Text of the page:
Raw Feedback Notes
+++ From Playtest on Nov 8 2021 +++
– Overall went well, used the Pirate theme/setting. Situations felt a bit like a coin flip sometimes, and also player agency was sometimes missing
– Expand Character Creation section, sort of like FU Universal system, to include some guidance on what “things” can be, like mentioning archetype, cliches, careers, etc.
— Also mention just choosing 3 “things” to start, and add 2 more after the first situation or two, once you have a feel for the game
– Way to regain Fate on other roll results? “Go for a Fate roll” and try to get Doubles or something instead of a streak?
— Unlikely downside but might lead to stalling a “safe” situation to stock up on Fate?
— Also throws the math off if a player intentionally takes a turn off from generating Momentum
– One piece of feedback was each situation felt “like a race”…not sure if good or bad thing
– Have a way to remove Storyteller Momentum instead of generating your own?
— Seems like it’d only be useful RIGHT before the Storyteller is going to win the situation
— Likely just indicative of other problems with player vs Storyteller Momentum pacing, that more reasonable solutions will fix
— Using a reaction to a Dud for this could be a good middle ground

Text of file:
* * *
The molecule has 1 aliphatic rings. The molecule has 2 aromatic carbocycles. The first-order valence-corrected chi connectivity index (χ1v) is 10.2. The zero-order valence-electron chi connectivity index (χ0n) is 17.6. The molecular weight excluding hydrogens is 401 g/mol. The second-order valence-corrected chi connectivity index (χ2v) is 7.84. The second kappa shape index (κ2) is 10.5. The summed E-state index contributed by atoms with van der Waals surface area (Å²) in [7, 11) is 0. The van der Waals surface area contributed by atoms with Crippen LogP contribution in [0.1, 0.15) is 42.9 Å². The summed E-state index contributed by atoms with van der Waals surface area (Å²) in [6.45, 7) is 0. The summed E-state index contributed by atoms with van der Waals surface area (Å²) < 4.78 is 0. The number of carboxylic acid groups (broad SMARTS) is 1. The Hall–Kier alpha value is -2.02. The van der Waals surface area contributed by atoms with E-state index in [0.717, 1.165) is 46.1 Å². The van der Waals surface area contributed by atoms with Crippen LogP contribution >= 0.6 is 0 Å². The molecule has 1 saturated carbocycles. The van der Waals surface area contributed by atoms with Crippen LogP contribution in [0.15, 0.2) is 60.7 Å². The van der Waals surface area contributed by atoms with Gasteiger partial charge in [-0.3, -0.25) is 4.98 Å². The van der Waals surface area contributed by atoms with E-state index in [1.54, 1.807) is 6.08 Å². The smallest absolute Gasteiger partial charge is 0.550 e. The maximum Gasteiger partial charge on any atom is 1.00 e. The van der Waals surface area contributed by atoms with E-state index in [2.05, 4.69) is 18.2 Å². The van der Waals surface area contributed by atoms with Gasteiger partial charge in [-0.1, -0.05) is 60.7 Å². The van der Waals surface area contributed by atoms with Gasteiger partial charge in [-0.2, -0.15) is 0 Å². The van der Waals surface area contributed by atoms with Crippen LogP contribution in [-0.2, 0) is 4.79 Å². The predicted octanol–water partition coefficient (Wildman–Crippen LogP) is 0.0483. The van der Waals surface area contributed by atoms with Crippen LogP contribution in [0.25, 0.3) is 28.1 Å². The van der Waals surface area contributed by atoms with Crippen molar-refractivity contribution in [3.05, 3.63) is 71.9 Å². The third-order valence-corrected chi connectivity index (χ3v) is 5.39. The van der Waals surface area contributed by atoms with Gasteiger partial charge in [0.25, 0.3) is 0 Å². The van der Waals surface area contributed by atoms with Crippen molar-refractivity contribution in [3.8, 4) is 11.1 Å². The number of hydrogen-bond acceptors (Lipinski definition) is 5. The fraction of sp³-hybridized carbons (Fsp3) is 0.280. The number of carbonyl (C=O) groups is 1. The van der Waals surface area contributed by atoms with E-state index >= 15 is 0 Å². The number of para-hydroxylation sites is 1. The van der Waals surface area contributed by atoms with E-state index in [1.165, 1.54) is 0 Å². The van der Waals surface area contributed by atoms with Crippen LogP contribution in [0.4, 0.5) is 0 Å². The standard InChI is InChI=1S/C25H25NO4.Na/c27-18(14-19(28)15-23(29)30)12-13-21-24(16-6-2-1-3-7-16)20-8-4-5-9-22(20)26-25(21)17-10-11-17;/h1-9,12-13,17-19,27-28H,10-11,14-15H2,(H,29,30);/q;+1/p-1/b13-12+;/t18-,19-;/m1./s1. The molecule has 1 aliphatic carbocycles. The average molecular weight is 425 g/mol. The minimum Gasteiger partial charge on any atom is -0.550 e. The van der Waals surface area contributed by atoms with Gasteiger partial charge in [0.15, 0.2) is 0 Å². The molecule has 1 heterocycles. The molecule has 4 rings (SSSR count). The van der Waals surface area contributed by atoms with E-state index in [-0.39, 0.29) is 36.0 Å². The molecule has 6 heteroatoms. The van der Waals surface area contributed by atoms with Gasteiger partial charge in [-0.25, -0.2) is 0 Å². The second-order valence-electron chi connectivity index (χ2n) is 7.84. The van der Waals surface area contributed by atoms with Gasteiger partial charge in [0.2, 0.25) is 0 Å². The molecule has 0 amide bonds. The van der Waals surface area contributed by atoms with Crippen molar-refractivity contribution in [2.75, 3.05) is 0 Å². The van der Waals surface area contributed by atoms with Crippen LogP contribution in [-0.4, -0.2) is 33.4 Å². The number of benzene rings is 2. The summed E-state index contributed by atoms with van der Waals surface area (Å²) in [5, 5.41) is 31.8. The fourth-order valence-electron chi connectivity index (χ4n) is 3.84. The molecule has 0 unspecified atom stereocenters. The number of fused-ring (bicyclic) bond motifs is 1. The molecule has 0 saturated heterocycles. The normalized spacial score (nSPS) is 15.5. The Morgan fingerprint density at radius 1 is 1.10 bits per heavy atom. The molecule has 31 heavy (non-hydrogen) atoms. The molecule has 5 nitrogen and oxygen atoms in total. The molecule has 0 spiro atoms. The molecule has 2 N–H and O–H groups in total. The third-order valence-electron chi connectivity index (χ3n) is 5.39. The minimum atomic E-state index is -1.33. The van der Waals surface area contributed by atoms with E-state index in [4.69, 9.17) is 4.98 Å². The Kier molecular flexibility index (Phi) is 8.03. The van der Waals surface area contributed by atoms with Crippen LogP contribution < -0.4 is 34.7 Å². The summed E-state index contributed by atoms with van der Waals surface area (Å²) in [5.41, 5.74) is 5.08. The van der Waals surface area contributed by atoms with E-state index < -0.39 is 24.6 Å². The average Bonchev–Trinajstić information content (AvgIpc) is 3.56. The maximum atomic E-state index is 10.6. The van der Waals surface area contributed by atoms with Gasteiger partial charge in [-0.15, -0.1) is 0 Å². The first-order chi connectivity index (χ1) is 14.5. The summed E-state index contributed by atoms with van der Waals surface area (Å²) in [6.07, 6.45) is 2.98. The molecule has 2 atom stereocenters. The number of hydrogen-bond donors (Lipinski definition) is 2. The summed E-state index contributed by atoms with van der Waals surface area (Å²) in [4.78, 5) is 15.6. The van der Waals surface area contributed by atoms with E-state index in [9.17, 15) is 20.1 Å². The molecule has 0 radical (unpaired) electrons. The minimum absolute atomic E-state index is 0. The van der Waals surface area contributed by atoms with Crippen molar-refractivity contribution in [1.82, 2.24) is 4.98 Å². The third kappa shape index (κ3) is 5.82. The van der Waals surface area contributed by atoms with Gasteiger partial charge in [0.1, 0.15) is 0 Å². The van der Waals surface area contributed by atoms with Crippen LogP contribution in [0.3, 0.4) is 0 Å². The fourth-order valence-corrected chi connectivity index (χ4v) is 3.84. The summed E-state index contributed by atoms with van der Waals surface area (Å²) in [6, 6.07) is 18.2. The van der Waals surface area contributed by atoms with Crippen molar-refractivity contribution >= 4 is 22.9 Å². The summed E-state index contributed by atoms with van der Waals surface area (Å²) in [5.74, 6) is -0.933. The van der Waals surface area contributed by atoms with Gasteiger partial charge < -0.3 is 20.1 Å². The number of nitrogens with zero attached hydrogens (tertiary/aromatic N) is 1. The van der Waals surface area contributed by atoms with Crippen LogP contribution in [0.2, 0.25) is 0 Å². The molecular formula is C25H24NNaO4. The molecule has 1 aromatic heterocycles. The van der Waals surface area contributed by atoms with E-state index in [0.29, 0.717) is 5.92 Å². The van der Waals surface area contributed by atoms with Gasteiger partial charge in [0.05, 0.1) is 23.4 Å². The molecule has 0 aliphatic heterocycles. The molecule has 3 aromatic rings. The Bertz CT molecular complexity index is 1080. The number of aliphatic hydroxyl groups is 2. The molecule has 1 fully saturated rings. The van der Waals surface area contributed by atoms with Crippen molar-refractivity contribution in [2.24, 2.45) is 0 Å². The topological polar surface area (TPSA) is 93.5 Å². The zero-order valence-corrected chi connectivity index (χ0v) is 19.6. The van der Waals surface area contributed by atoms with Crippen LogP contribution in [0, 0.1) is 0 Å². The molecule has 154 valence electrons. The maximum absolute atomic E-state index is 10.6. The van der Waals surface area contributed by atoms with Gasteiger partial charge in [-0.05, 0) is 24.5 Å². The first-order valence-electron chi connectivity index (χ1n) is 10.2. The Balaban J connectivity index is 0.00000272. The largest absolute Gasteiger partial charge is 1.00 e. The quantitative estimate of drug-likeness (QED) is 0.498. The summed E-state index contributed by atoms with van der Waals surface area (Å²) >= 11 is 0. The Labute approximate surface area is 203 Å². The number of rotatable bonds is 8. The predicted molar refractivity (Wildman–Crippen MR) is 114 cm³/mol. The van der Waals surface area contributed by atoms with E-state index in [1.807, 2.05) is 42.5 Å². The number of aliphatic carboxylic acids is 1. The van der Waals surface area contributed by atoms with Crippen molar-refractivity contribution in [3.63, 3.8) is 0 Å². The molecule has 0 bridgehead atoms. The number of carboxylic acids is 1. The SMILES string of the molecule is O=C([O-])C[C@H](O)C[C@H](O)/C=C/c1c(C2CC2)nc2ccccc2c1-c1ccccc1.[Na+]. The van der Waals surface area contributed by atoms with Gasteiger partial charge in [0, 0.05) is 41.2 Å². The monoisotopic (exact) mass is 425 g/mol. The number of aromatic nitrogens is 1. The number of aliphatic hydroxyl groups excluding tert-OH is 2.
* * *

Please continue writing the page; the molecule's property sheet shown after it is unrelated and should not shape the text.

– Having a “thing” to not is too big of a swing on dice odds? 25% to 55% Dud
– Players help setting up the story and locations worked well
– Rules need to have a section on situation “scope”, to talk about how broad it can, such as our 1-month long voyage vs arguing with a bouncer to get in
– Note that after a failed Decisive roll that’s the end of it, the players have to find a different avenue to approach the situation
– Mention that you can permanently lose “things” as well, like equipment, or from removing a phobia, or change them in a campaign (instead of just adding new ones)
– Storyteller should use less “things”? Or balance another way, since no thing is pretty punishing, especially if Duds are going to hurt even more
– Duds didn’t feel impactful enough – losing a “thing” didn’t matter with 5 in even long situations, and Storyteller seemed to have an unlimited supply of “things”